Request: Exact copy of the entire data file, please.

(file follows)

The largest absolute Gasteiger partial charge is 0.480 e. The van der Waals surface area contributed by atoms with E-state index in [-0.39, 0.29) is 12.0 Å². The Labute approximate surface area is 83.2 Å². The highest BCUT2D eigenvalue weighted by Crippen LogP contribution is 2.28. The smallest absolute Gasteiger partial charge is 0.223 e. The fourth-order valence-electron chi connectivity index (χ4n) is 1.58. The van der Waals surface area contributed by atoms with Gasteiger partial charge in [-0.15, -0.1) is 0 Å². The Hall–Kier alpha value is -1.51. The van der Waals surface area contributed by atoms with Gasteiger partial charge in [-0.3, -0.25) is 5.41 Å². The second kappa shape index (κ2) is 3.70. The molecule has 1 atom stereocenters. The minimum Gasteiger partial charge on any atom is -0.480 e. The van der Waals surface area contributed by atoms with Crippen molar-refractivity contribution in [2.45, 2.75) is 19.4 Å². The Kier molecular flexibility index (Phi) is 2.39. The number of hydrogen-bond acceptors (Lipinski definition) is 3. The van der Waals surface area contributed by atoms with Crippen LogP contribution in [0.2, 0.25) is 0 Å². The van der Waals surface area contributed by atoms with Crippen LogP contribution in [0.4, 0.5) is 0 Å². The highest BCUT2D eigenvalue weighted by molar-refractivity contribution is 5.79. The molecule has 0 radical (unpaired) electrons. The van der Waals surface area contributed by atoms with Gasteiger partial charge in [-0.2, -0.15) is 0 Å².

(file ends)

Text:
The largest absolute Gasteiger partial charge is 0.480 e. The van der Waals surface area contributed by atoms with E-state index in [-0.39, 0.29) is 12.0 Å². The Labute approximate surface area is 83.2 Å². The highest BCUT2D eigenvalue weighted by Crippen LogP contribution is 2.28. The smallest absolute Gasteiger partial charge is 0.223 e. The fourth-order valence-electron chi connectivity index (χ4n) is 1.58. The van der Waals surface area contributed by atoms with Gasteiger partial charge in [-0.15, -0.1) is 0 Å². The Hall–Kier alpha value is -1.51. The van der Waals surface area contributed by atoms with Gasteiger partial charge in [-0.3, -0.25) is 5.41 Å². The second kappa shape index (κ2) is 3.70. The molecule has 1 atom stereocenters. The minimum Gasteiger partial charge on any atom is -0.480 e. The van der Waals surface area contributed by atoms with Crippen molar-refractivity contribution in [2.45, 2.75) is 19.4 Å². The Kier molecular flexibility index (Phi) is 2.39. The number of hydrogen-bond acceptors (Lipinski definition) is 3. The van der Waals surface area contributed by atoms with Crippen LogP contribution in [0.2, 0.25) is 0 Å². The van der Waals surface area contributed by atoms with Crippen LogP contribution in [0.4, 0.5) is 0 Å². The highest BCUT2D eigenvalue weighted by molar-refractivity contribution is 5.79. The molecule has 0 radical (unpaired) electrons. The van der Waals surface area contributed by atoms with Gasteiger partial charge in [-0.2, -0.15) is 0 Å².